Lincoln Memorial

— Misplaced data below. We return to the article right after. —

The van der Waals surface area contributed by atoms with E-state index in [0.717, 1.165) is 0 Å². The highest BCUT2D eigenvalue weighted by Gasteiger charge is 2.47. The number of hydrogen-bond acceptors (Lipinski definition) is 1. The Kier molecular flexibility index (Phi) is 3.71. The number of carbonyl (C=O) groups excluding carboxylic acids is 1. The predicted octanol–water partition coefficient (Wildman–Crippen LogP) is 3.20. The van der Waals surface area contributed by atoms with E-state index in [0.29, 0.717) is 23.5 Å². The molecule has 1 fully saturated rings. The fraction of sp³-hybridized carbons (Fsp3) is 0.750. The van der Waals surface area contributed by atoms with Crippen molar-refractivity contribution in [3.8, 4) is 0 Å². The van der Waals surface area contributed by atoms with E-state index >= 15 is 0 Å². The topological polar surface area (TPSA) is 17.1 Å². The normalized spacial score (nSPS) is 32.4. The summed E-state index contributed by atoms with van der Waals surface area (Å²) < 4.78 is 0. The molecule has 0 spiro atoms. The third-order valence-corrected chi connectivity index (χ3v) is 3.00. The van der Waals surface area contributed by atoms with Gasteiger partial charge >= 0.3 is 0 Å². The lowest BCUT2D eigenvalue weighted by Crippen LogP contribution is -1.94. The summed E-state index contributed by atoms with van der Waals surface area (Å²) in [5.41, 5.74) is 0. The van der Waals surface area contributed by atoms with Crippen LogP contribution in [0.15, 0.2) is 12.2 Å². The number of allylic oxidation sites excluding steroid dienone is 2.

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The Lincoln Memorial, designed after the temples of ancient Greece, is America’s foremost memorial to the 16th president. It is an example of neoclassical architecture. The building is in the form of a Greek temple and contains a large seated sculpture of Abraham Lincoln. Setting on the National Mall, the monument stands as the nation’s tribute to one of their greatest leaders. It took from 1901 to 1914 for construction to begin. Everything in the monument has some sort of meaning to it. Lincoln has stood in the minds of American people as a symbol of honesty, integrity, and humanity. He was a confident leader, a caring humane soul and a visionary. His contribution for the betterment of the nation has been honored by Americans in the form of the Lincoln Memorial. From 1959 to 2008 the memorial is shown on the back of the penny, and on the front is Lincoln’s bust. The memorial can be seen also on the back five dollar bill. The statue of Lincoln can be seen in the monument. This was done to mark the 150th anniversary of Lincoln’s birth. While he was president, sculptors sought to capture the character of Abraham Lincoln for a memorial. Efforts include were those of 17 year old Vinnie Ream who had observed Lincoln in only half hour sittings through the winter of 1864-1865. She later won a Congressional commission for a full length marble statue in the Capitol in 1871(Lemp, Woman’s Art Journal 24). While commemorative efforts rising across the Union, Congress soon sought to create a larger national memorial. Even though there was a demand for a memorial to be dedicated to Lincoln, the construction didn’t begin until February 12, 1914. The Senate Park Commission, which was formed by Senator McMillan in 1900, had a plan in 1902 to for the memorial to be constructed at the new Potomac River edge and serve as the terminus of an expanded National Mall across the recently created West Potomac Park. The memorial would serve as a gateway, at the foot of a...
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